After formation of the SAM, the gold crystals were stabilized in MES buffer of pH 6. Then, a solution containing EDC (400 mM) and aptamer (0.1μM) was introduced into the system. The results on the frequency and the differential dissipation at the 9th overtone are shown in Figure 3B. The other overtones are not given since they overlap for both the normalized frequency and of the dissipation with the 9th overtone. After the EDC/aptamer mixture was injected, it takes 5 min for the solution to reach the surface and start the reaction. The coupling is finalized within 20 min since after that time no significant effect on the frequency and the dissipation is observed anymore. As a result, the frequency decreased with -8.5 Hz and the dissipation increases by 0.88×10-6 at the 9th overtone demonstrating the attachment of the aptamer. After this procedure, the crystals were immersed into a BSA solution (100 nM in 1x PBS). In the final step, the aptamer-coated gold crystals are stabilized in TGK buffer at 37.00°C and exposed sequentially to increasing concentrations of Ara h 1 (12.5, 25, 50, 75, 250 nM) in TGK buffer at a flow rate of 200 μL/min. In between the additions of the peanut allergen, flushing steps with protein-free TGK buffer were performed until a stable plateau level was reached. When the signal stabilized again, a new concentration of Ara h 1 was introduced. The results on the differential frequency and dissipation at the 9th overtone are shown in Figures 4a. This overtone was selected due to its higher stability. The corresponding dose-response, based on the frequency results, is depicted in Figure 4b.


Figure 4: a) Response in the differential frequency, Δf/n and in ΔD upon exposure of increasing concentrations of Ara h 1 in TGK buffer. The fit, curve given as a solid line, corresponds to a typical sigmoidal plot with an R2 of 0.99. b) Dose-response curve constructed by plotting the concentration vs the response in frequency. All results shown belong to the 9th overtone and were obtained at T = 37.00°C. The error bars were calculated by averaging out the data over three separate measurements, but can be smaller than symbol size.

Upon exposure of the sensor to a 12.5 nM Ara h 1 concentration in TGK buffer, no significant effect in the frequency or the dissipation is observed. Starting from 37.5 nM, binding to the aptamer functionalized surface can be detected and the frequency decreases depending on the Ara h 1 concentration with a maximum difference of 68.3 ± 0.2 Hz (Figure 4a). In the dissipation, the effect is less pronounced and initially some drift on the signal is observed. However, concentrations of 50 nM or higher result in a dissipation increase with a maximum of 4.7 ± 0.1×10-6 (Figure 4a). To determine the exact allergen concentrations, a dose-response curve can be constructed which correlates the effect size to the corresponding Ara h 1 concentration in TGK buffer. This was done with the frequency since it yielded clearer responses than in the dissipation (Figure 4b). The overtones overlap and exhibit the same response, for stability purposes the 9th harmonic overtone was selected for obtaining the dose-response curve. These results can also be modeled very well (R2=0.99) according to a typical sigmoidal doseresponse curve with the following equation [35]:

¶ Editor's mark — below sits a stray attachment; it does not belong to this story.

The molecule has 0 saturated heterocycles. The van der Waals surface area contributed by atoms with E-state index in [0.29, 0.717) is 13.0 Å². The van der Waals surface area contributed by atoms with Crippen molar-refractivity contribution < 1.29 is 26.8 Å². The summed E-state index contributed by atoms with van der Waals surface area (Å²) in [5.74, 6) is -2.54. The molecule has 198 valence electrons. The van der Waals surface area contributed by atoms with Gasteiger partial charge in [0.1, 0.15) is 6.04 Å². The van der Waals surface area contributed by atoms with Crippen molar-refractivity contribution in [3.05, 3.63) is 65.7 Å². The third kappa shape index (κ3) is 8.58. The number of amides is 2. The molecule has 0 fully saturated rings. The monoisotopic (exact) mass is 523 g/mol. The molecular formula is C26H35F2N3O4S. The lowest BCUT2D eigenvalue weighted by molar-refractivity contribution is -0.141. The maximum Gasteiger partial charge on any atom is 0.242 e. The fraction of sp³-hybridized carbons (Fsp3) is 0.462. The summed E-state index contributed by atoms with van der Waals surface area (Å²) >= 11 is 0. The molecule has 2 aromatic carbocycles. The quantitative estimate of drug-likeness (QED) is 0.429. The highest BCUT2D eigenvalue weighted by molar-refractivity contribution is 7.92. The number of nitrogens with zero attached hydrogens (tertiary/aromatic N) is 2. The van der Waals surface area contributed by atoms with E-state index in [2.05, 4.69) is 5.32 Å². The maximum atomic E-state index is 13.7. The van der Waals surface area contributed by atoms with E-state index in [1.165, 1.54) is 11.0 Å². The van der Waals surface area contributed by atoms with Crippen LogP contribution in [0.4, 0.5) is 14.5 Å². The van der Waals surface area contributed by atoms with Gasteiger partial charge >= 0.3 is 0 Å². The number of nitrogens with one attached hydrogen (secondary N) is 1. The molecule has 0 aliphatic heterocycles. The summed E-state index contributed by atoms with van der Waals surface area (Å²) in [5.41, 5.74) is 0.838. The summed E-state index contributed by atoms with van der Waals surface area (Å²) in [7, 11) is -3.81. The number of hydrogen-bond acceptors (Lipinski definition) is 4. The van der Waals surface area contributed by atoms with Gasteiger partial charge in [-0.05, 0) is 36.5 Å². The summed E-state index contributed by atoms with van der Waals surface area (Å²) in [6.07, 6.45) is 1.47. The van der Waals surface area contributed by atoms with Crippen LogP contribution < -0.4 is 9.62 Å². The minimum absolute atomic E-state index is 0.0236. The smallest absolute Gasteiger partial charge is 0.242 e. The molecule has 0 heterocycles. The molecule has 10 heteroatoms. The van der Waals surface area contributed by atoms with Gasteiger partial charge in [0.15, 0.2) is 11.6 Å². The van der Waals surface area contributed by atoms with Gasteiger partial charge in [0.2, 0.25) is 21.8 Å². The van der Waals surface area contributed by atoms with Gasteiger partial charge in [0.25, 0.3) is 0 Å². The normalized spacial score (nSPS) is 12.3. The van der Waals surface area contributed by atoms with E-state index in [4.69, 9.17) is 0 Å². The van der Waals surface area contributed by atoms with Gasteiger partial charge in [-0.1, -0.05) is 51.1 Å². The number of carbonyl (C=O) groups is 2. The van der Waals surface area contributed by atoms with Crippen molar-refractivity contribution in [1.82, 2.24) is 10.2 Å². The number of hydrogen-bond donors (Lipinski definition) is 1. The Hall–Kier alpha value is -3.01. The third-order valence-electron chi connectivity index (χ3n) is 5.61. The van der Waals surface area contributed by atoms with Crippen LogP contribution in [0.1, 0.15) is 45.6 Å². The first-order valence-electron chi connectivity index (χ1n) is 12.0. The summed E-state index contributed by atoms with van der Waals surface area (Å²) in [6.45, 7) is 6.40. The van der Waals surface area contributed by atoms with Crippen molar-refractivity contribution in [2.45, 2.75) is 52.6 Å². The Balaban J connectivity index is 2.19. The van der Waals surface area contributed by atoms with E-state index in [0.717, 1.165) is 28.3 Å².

y = A1 + (A2 – A1) / (1 + 10^((LogEC50 –c) ×p)).

In this formula, y is the frequency response (Hz), A1 the y-value of the lower plateau, A2 is the y-value of the top plateau, log EC50 is the x-value where the inflection point of the curve is, x corresponds to the Ara h 1 concentration (nM), and p is the Hill slope which describes the steepness of the curve. These parameters are given in Table S-1.The dynamic range of the QCM-based sensor is from 25 to 250 nM with a sensitivity of 0.30 Hz/nM. When the overtones overlap, the Sauerbrey equation can be applied and the mass deposited on the surface can be calculated according to:

Δ m = Δ f ⁄ n x c

In this equation, Δm corresponds to the mass difference (ng), Δf / n to the normalized differential frequency (Hz), and c is a constant of 17.7 ng/Hz for a 4.95 MHz Au-coated quartz crystal, as determined by the manufacturer or the crystals Q-Sense (Gothenborg, Sweden). With these values, we obtain that the lowest amount of mass that can be detected on the sensor is surface is 123.9 ng and the maximum equals 1208.9 ng.